Reply to
The Natural Philosopher
Not really a myth. However, most r/c equipment does not put out enough power to damage the output amp. Any ham operators out here? Know what happens when you tune up your transmitter, disconnect the antennae, and hit the key or mike? :-)
I'm not sure if "modern" designs have overheat protection for this. I'm too old fashioned to use modern gear - I'm rather found of my old Drake, Heath, and Swan gear.
I used to work on a radar transmitter that put out a peak power of over 2MW (2 million watts). The power transformer put out 50KV at a half amp continuous. And the maggie would fry real fast if something went wrong with the waveguide.
Reply to
Zootal
I believe you, Zootal. I was there too.
Blowing the final transistor in R/C transmitters with no or collapsed antennas was warned against in some R/C system manuals. These were the ones provided by the manufacturers - so it was no myth. I even knew a few modelers that had to return their sets for repair for just this particular problem. Early Futabas (MRC) seemed to be the worst for losing the final transistor, though other brands did too.
Later on, the problem seemed to virtually disappear. But out of habit, I still, to this day, extend the antenna at least partially when turning the Tx on.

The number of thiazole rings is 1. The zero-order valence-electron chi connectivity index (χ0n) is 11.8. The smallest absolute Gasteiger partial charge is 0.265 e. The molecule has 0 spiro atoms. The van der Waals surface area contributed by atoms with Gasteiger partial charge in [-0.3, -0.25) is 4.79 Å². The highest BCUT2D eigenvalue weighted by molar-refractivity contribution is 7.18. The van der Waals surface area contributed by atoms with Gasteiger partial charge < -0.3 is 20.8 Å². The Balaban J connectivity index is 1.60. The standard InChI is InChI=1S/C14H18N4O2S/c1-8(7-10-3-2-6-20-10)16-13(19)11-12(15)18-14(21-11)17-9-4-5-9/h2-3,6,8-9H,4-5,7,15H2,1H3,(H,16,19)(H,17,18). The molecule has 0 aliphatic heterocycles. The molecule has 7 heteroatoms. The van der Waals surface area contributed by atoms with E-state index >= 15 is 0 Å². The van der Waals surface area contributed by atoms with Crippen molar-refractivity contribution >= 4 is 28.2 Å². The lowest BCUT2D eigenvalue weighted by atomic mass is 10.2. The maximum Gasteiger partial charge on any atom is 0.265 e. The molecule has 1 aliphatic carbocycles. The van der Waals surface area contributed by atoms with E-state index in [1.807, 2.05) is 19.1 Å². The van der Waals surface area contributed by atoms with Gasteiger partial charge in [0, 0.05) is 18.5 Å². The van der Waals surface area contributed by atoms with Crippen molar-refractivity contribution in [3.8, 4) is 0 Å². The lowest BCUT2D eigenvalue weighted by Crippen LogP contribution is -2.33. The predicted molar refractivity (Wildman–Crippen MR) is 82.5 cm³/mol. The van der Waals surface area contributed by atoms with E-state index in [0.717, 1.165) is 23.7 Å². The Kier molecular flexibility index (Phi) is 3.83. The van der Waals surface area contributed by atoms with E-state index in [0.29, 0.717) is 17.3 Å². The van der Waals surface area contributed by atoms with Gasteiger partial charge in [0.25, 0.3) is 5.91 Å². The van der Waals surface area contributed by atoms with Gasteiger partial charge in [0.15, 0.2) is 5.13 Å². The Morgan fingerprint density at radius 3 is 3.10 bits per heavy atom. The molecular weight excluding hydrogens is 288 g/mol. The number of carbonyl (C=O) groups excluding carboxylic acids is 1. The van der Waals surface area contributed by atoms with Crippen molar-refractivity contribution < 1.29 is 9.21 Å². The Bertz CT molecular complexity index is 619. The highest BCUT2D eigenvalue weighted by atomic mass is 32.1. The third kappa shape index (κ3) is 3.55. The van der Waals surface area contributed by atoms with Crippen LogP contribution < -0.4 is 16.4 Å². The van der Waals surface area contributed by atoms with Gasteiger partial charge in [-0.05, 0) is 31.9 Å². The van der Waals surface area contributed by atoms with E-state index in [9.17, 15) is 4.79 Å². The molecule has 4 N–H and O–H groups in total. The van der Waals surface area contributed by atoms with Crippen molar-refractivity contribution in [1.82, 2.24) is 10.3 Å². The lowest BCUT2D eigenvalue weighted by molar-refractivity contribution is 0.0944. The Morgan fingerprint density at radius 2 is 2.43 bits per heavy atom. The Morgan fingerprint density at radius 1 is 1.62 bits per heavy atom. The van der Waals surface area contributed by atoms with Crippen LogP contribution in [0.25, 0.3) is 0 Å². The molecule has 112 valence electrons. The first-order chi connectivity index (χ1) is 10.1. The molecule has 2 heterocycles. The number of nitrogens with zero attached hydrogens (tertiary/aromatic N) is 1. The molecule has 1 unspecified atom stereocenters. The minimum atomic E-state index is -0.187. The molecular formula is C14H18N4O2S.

Ed Cregger
Reply to
Ed Cregger
I dunno what peak power is for the USA, but in this country it used to be about 500mW.
You can get a TO5/T)39 type transistor with a heatsink that will absorb ALL of that and more and not fry.
I built a 27Mhz SC transmitter years ago..pulled about 280mA off 18v of dry cells.
The output transistor got hot, but it never blew. I estimated around 600mW of heat..so the rest of the 5+W must have been going up the antenna..I used to enjoy flying my superregens in the company of superhets..
Reply to
The Natural Philosopher
Early on people used little plastic cased transistors. Possibly with marginal voltage ratings (you CAN get very high voltages on unmatched stages)
Also I think you can adjust the output coil design so that current falls on an unmatched aerial.
Then the manufacturers realized the extra cost of a more sturdy output transistor was worth the reduction in warranty claims.
Reply to
The Natural Philosopher